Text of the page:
American Journal of Environmental Protection. 2014, 2(5), 89-94DOI:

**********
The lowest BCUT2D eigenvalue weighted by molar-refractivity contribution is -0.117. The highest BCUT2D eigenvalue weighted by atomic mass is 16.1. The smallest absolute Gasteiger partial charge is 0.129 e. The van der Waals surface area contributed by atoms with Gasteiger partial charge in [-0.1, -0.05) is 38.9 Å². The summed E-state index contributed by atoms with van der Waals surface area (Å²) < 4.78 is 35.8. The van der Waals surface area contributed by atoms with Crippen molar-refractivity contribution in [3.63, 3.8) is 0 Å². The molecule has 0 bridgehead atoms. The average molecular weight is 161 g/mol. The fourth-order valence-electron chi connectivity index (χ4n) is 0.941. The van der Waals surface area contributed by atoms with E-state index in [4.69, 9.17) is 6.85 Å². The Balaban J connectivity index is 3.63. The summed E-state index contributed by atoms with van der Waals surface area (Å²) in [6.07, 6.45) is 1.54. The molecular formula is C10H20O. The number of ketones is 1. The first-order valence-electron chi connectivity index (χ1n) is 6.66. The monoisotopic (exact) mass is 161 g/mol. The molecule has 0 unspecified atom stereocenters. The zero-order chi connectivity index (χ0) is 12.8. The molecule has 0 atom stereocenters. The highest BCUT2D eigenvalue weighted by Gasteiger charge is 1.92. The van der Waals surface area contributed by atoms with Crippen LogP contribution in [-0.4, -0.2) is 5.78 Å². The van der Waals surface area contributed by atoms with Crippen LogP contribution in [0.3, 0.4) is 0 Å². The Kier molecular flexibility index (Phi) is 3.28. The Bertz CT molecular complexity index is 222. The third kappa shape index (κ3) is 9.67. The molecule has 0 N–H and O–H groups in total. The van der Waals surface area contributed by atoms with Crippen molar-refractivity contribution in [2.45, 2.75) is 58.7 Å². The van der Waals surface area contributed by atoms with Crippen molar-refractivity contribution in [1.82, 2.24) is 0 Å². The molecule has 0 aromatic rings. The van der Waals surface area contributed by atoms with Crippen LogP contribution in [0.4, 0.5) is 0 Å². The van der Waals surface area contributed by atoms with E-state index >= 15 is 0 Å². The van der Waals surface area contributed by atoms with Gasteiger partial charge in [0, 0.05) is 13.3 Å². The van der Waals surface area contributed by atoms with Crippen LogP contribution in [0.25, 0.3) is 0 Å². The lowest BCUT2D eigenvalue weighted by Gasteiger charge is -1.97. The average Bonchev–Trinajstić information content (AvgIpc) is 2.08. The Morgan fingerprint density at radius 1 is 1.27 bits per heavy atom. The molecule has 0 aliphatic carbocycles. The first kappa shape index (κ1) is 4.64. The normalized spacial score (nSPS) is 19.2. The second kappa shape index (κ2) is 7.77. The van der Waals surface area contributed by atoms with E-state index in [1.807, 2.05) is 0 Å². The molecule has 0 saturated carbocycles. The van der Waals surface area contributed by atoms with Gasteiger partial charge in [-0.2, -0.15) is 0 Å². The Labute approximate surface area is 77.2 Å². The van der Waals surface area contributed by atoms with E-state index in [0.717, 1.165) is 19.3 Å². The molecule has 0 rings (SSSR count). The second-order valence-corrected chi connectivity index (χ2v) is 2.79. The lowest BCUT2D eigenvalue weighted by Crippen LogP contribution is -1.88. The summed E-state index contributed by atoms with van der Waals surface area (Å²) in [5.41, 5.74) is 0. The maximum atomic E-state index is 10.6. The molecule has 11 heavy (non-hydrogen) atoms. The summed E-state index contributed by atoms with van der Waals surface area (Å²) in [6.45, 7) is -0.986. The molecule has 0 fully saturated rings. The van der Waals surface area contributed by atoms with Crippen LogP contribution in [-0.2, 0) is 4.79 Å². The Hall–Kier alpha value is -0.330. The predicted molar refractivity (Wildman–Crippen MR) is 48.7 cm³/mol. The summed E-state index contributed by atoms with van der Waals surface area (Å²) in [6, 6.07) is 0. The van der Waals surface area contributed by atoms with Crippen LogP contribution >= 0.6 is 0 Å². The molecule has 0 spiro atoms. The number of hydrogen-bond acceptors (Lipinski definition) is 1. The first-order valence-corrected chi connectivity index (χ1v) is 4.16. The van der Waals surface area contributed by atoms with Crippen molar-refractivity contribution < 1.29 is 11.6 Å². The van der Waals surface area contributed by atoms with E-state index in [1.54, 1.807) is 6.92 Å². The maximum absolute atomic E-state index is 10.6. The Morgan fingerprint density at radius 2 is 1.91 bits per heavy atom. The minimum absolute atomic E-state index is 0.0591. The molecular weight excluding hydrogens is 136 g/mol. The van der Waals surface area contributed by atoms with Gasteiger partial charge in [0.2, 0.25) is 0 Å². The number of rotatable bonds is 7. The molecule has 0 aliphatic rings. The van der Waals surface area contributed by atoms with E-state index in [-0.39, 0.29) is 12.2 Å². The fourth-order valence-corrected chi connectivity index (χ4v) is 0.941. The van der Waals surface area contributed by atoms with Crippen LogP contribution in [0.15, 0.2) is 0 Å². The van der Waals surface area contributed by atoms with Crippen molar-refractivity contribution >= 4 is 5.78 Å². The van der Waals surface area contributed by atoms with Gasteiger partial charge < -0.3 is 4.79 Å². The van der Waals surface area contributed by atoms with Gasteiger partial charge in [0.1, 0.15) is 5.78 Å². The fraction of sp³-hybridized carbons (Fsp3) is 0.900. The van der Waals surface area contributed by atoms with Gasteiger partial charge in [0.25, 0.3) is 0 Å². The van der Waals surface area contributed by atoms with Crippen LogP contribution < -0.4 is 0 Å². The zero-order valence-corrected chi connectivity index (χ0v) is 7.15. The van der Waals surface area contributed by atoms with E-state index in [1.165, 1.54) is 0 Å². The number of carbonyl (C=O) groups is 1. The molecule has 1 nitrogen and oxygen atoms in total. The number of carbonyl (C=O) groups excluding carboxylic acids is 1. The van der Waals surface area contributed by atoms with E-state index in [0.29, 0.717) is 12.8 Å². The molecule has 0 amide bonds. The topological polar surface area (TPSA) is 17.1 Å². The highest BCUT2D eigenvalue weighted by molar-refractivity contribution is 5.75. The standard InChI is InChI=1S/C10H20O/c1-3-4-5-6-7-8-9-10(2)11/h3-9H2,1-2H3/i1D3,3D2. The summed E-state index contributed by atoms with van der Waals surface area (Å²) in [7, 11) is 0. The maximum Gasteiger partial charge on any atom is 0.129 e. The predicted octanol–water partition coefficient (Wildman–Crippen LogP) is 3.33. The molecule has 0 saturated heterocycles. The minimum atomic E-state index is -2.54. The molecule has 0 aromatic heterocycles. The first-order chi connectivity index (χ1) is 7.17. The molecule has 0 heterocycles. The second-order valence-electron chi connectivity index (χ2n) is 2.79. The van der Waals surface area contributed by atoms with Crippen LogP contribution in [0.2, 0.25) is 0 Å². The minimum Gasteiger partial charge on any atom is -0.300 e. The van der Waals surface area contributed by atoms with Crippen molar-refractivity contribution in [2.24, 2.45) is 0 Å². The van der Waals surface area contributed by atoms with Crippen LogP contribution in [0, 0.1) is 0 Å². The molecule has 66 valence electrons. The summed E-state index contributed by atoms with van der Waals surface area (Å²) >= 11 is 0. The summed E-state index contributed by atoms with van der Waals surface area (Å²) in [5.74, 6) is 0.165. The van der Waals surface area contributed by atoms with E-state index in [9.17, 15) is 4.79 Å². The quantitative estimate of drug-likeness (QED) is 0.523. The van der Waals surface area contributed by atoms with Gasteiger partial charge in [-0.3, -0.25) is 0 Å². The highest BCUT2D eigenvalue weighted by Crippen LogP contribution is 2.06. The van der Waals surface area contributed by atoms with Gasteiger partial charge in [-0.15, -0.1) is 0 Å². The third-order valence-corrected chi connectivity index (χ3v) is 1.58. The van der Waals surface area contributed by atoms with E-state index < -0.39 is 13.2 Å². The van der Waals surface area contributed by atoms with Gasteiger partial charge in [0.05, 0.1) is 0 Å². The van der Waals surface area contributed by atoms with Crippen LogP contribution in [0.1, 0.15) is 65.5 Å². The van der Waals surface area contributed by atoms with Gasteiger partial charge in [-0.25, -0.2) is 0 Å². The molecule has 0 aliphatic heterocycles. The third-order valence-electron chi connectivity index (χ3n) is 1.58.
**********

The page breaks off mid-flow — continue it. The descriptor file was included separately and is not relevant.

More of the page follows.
Abstract: Grewia optiva, wonder tree of western Himalaya locally known as Bhimal is the most common multipurpose tree is a boon for the inhabitants of Garhwal Himalayan region. About 2/3rd of the cultivated area of Garhwal is rainfed and Wheat (Triticum aestivum) is the predominant food grain crop cultivated on the sloppy terraces in combination of G. optiva trees on terrace bunds. In Present study the productivity of wheat (Triticum aestivum) as intercrop in Grewia optiva based traditional agroforestry system along altitudinal gradient and aspect in mid hills of Garhwal Himalaya, India revels that G. optiva occupied average highest frequency (85%), stem density (145 trees/ha), TBC (7.68 m2/ha), IVI (86.51), tree height (7.38 m), Crown spread (5.34 m) in the elevation 1000-1500 m of Northern aspect (E1/N site). In the elevation 1000-1500 m, it was observed that there is a reduction in grain, straw and biological yield of wheat as 17.59%, 17.77% and 17.71% respectively on the southern aspect compared to northern aspect. Further elevation 1500-2000 m, the reduction in the average grain yield was recorded 37.31% under G. optiva based traditional agroforestry system in E2/S site. The phenophases of the wheat crop is sown in the month of December which emerges to crown root initiation (CRI) in January followed by tillering, milking, maturity and final harvest during May while G. optiva remain dormant from December to February, leafless in March and new flush of shoots in May. This reversal phenopases of two components are complimentary in tree crop interaction to enhance productivity.